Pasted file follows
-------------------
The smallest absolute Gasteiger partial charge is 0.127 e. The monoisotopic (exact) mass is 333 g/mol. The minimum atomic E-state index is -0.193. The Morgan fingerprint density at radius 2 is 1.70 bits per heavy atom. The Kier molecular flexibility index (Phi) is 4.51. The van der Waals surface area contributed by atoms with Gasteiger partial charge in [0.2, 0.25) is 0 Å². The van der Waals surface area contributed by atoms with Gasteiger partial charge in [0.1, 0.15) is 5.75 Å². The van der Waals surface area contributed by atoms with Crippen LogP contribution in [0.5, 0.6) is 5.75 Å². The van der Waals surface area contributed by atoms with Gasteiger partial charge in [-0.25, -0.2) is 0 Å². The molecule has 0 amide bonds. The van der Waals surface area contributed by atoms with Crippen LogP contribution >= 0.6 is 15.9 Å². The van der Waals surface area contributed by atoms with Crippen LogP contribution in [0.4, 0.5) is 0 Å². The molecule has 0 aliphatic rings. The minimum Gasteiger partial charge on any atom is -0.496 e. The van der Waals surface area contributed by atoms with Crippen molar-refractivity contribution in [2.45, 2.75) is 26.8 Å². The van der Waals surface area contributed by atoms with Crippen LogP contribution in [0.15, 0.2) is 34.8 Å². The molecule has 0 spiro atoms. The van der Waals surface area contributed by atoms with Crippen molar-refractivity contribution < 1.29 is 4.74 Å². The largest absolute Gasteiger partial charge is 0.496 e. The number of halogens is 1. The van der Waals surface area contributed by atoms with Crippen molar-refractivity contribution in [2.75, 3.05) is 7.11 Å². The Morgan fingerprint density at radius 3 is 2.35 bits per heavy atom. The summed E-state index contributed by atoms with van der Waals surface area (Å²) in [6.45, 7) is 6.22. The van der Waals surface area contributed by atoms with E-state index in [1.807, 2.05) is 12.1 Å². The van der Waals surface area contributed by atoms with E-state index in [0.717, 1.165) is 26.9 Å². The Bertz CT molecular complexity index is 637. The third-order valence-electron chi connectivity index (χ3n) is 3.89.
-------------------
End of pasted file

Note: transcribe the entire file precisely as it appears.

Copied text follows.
The smallest absolute Gasteiger partial charge is 0.127 e. The monoisotopic (exact) mass is 333 g/mol. The minimum atomic E-state index is -0.193. The Morgan fingerprint density at radius 2 is 1.70 bits per heavy atom. The Kier molecular flexibility index (Phi) is 4.51. The van der Waals surface area contributed by atoms with Gasteiger partial charge in [0.2, 0.25) is 0 Å². The van der Waals surface area contributed by atoms with Gasteiger partial charge in [0.1, 0.15) is 5.75 Å². The van der Waals surface area contributed by atoms with Crippen LogP contribution in [0.5, 0.6) is 5.75 Å². The van der Waals surface area contributed by atoms with Gasteiger partial charge in [-0.25, -0.2) is 0 Å². The molecule has 0 amide bonds. The van der Waals surface area contributed by atoms with Crippen LogP contribution >= 0.6 is 15.9 Å². The van der Waals surface area contributed by atoms with Crippen LogP contribution in [0.4, 0.5) is 0 Å². The molecule has 0 aliphatic rings. The minimum Gasteiger partial charge on any atom is -0.496 e. The van der Waals surface area contributed by atoms with Crippen molar-refractivity contribution in [2.45, 2.75) is 26.8 Å². The van der Waals surface area contributed by atoms with Crippen LogP contribution in [0.15, 0.2) is 34.8 Å². The molecule has 0 spiro atoms. The van der Waals surface area contributed by atoms with Crippen molar-refractivity contribution < 1.29 is 4.74 Å². The largest absolute Gasteiger partial charge is 0.496 e. The number of halogens is 1. The van der Waals surface area contributed by atoms with Crippen molar-refractivity contribution in [2.75, 3.05) is 7.11 Å². The Morgan fingerprint density at radius 3 is 2.35 bits per heavy atom. The summed E-state index contributed by atoms with van der Waals surface area (Å²) in [6.45, 7) is 6.22. The van der Waals surface area contributed by atoms with E-state index in [1.807, 2.05) is 12.1 Å². The van der Waals surface area contributed by atoms with E-state index in [0.717, 1.165) is 26.9 Å². The Bertz CT molecular complexity index is 637. The third-order valence-electron chi connectivity index (χ3n) is 3.89.